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Best practice for saving user data?

P: n/a
Art
Hi folks,

I'm writing a traditional desktop app using VB.NET and am stumbling
over what seems like a very basic question:

My app does not need to be connected to a server or another computer.
It just runs locally. So what is the best way to store user-entered
data? The app is like an address book, where users can enter contacts
and save the data.

I come from a web background, and so would be perfectly happy using
ADO.net to save the data to a local instance of Access or XML, etc.,
but I suspect that this is overkill and will require too much overhead
for my modest needs.

Should I just stream the data out to a txt file? Binary file?

I've been searching for a best-practices discussion of this using .Net
and am coming up dry (I'm sure I'm just not looking in the right
place!)

Thanks very much!

Art
Nov 20 '05 #1
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8 Replies


P: n/a
Hi Art,

The best way is in my opinion MSDE, a mini SQL server, however when you want
to deploy you can use MS Access, which you can easy create in your programs
(altough you need a piece of ADO code). When you need the last reply to this
newsgroup.

And easy help although huge is the resource kit.

VB.net Resource kit
http://msdn.microsoft.com/vbasic/vbrkit/default.aspx

And if you have problems installing the resource kit
http://msdn.microsoft.com/vbasic/vbr...q/#installvdir

Cor
Nov 20 '05 #2

P: n/a
Personally I would use a struct and then toss the struct into a bin file. It
sounds like you have structured data that would be a match for this type of
operation.

Just my own little opinion.
Thom

"Art" <ma*****@gmail.com> wrote in message
news:9e**************************@posting.google.c om...
Hi folks,

I'm writing a traditional desktop app using VB.NET and am stumbling
over what seems like a very basic question:

My app does not need to be connected to a server or another computer.
It just runs locally. So what is the best way to store user-entered
data? The app is like an address book, where users can enter contacts
and save the data.

I come from a web background, and so would be perfectly happy using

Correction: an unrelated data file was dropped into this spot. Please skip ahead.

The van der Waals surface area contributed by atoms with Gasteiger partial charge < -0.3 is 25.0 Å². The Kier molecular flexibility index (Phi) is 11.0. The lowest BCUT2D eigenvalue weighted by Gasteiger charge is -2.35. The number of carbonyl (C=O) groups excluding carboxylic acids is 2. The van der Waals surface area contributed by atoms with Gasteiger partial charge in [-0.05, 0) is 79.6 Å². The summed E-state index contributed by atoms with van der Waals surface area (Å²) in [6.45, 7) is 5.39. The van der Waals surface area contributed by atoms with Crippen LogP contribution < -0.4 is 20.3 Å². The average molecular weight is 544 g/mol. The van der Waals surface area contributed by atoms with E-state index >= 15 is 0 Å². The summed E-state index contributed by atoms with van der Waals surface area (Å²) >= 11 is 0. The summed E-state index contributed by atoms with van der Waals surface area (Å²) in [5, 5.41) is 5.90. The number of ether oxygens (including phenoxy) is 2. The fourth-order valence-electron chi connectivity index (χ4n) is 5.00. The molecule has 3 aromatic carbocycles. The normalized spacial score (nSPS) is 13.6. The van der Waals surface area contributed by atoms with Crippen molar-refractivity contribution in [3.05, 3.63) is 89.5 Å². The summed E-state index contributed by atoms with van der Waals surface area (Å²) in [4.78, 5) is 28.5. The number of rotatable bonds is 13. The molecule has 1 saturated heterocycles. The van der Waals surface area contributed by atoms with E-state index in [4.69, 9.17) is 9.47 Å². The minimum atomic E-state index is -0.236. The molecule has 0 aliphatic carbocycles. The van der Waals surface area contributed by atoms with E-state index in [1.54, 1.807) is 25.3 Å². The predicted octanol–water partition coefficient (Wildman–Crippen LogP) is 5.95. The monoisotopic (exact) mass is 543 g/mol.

ADO.net to save the data to a local instance of Access or XML, etc.,
but I suspect that this is overkill and will require too much overhead
for my modest needs.

Should I just stream the data out to a txt file? Binary file?

I've been searching for a best-practices discussion of this using .Net
and am coming up dry (I'm sure I'm just not looking in the right
place!)

Thanks very much!

Art

Nov 20 '05 #3

P: n/a
* "Thom" <tj******@charter.net> scripsit:
Personally I would use a struct and then toss the struct into a bin file. It
sounds like you have structured data that would be a match for this type of
operation.


The choice IMO depends on if the data should be "human readable". A
binary format isn't the best way if the user should still be able to
exit the file in a text editor. In this case, XML would be more
appropriate. Using a dataset and storing it as XML file is one way to
do that.

--
Herfried K. Wagner [MVP]
<URL:http://dotnet.mvps.org/>
Nov 20 '05 #4

P: n/a
Hi all,

Thanks for the suggestions--very helpful!

I've been tending to want to stay away from MSDE (although I love it!)
just because I'm not sure that my users will have it installed, and I
don't want to deal with installing it for them (this software will be
available to a wide range of users and systems). Also, I'm concerned
about the resources it might use. If I was deploying to a corporate
environment, I'd do it in a second, though!

I'm not at all concerned that the file be human-readable, so perhaps a
struct in a bin file is the way to go. I'll look also at XML, although
I'm concerned a bit about how large an XML file can get--it'd be nice to
keep the data files lean if I can. Still, I like the idea of using a
dataset--that's something I've at least got experience with.

Thanks again everyone!

Art

*** Sent via Devdex http://www.devdex.com ***
Don't just participate in USENET...get rewarded for it!
Nov 20 '05 #5

P: n/a
I would seriously consider a microsoft access database. This makes it very easy to you to allow the user to sort, select by criteria, etc. and the Access database engine is automatically added to the bin directory for distribution.
--
Dennis in Houston
"Art Wait" wrote:
Hi all,

Thanks for the suggestions--very helpful!

I've been tending to want to stay away from MSDE (although I love it!)
just because I'm not sure that my users will have it installed, and I
don't want to deal with installing it for them (this software will be
available to a wide range of users and systems). Also, I'm concerned
about the resources it might use. If I was deploying to a corporate
environment, I'd do it in a second, though!

I'm not at all concerned that the file be human-readable, so perhaps a
struct in a bin file is the way to go. I'll look also at XML, although
I'm concerned a bit about how large an XML file can get--it'd be nice to
keep the data files lean if I can. Still, I like the idea of using a
dataset--that's something I've at least got experience with.

Thanks again everyone!

Art

*** Sent via Devdex http://www.devdex.com ***
Don't just participate in USENET...get rewarded for it!

Nov 20 '05 #6

P: n/a
Art,
First I would decide which Domain Logic Pattern fit my application the best.
Then based on the Domain Logic Pattern I would consider data storage (RDBMS